Nambiar comes in to tell Bose that Hitler has invaded Russia (June 22, 1941). Bose is shocked and has to sit down. The invasion means that Bose cannot take his POWs through Russia to get at India. Nambiar tells him that Hitler's opening of a second front will mean the eventual defeat of Germany. Bose says his Indian National Army will have to get out of Russia and go to Asia.

Emilie speaks with Bose at night. He tells her that just when he is an inch close to fulfilling his goals, something always happens to spoil his plans. He also tells her that the Nazis have no intention of letting Bose attack the British in India. Emilie asks him so why did he bother with the Nazis in the first place? Bose says he knows the Nazis would be much worse masters of India than ever the British were. There's an old Indian saying that it takes a poison to kill a poison.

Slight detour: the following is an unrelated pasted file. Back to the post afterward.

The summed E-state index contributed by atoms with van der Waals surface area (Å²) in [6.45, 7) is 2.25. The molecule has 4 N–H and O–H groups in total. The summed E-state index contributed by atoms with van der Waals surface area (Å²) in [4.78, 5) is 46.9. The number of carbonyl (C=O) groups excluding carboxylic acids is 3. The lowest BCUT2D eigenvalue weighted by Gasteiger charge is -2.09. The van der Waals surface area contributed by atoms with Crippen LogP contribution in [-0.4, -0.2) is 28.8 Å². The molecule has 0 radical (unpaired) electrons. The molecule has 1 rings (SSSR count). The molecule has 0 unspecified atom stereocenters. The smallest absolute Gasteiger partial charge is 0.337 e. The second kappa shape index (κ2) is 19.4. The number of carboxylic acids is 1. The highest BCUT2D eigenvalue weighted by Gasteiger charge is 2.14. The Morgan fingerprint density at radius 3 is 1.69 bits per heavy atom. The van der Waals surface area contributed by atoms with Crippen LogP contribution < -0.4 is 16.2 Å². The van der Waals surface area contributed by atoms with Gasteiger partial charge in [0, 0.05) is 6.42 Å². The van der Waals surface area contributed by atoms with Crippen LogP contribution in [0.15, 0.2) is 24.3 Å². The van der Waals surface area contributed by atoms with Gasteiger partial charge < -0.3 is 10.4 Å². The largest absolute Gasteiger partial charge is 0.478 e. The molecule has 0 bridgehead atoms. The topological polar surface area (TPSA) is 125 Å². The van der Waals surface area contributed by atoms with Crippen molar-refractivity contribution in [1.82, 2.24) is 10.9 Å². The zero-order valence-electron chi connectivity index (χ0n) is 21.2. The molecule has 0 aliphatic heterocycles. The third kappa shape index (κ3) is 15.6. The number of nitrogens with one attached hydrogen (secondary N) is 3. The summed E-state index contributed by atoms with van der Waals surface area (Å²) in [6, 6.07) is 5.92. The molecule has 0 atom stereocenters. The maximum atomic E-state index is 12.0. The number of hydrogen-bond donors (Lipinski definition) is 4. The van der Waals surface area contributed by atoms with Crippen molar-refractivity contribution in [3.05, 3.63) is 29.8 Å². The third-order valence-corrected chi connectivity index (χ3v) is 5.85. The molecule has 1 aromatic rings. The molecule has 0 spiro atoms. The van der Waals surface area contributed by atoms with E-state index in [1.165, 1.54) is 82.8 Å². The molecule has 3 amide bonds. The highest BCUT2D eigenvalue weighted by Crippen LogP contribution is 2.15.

December 7, 1941. The Japanese are at war with the United States.

December 8, 1941. Bose speaks with Herr von Traut. He tells the German that the Italians have agreed to fly Bose to East-Asia. Germany is unable to recognize the Indian government in exile. Von Traut says that the Germans are prepared to back Bose following the defeat of the Soviet Union. Bose can't wait that long.

Von Traut tells Bose about the Japanese attack on Pearl Harbor, Hawaii.

Japanese Embassy, Berlin, February 1942. Japanese films of the attack at Pearl Harbor are shown to Bose. Bose toasts to a Japanese victory in the Pacific area.